"I don't know why more people don't have them."
I got my IUD this April, and started thinking about it a few months before I actually got it, because I was too lazy to refill my birth control prescription. I felt different when I wasn't taking the pill and I didn't want to have an altered baseline state. My friend had gotten one and said that it was amazing and released the amount of hormones that one birth control pill releases in a day in month. She recommended a planned parenthood in SoHo, so I made an appointment and went.
With insurance it was $25 and they were super nice and helpful–the woman explained what they were doing every step of the way. The procedure took 15 minutes, and I had slight cramping after but went to work and had a full, regular day. I haven't had any complications with it, except that my bitch-ass friends won't get them too. I don't know why more people don't have them.
One of the things that was most appealing to me what that my period could go away and it has. Honestly, periods have been used to shame women for so long, and I understand the thought behind reclaiming and embracing your period, but for me, they are uncomfortable and expensive. If you can eliminate that from your life why not? A lot of people are hesitant to get an IUD because they used to have a bad reputation, but obviously science has progressed and they are proven to be safe. I couldn't be happier and I can wear white pants whenever.–Luci B.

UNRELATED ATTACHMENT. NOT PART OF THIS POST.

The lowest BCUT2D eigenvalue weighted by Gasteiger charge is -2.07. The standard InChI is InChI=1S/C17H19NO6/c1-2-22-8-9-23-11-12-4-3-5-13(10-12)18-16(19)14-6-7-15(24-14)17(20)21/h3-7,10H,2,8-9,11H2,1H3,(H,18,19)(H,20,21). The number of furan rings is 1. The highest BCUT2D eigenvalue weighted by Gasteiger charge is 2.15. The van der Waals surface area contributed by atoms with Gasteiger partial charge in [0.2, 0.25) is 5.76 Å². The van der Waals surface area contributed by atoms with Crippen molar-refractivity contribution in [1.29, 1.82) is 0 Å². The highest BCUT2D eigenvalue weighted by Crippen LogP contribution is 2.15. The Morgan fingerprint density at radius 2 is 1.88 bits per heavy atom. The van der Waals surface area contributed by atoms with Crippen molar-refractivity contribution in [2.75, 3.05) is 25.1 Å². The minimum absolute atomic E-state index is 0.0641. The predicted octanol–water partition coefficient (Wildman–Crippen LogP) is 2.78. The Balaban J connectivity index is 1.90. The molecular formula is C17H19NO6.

"There were many mixed reviews which made me wary."
I first had the thought to get an IUD because my mom had breast cancer. She got it when I was in college, and it wasn't the genetic kind, so she got really into not having hormones and chemicals around. Because she had been on the pill for years and years I thought about doing the IUD that's non-hormonal. At the time, there were many mixed reviews which made me wary, but then a bunch of my friends from college got one and everyone who had them had really good experience except for one person.
I told my gynecologist and she was one hundred percent supportive. Before I got one, she gave me a pap smear—back in the day, IUDs had a bad reputation, because they were saying that if you had an STD when you get one, it can lead to an infection that can make you infertile. After getting the pap smear and being given the green light, it was time to get the IUD inserted.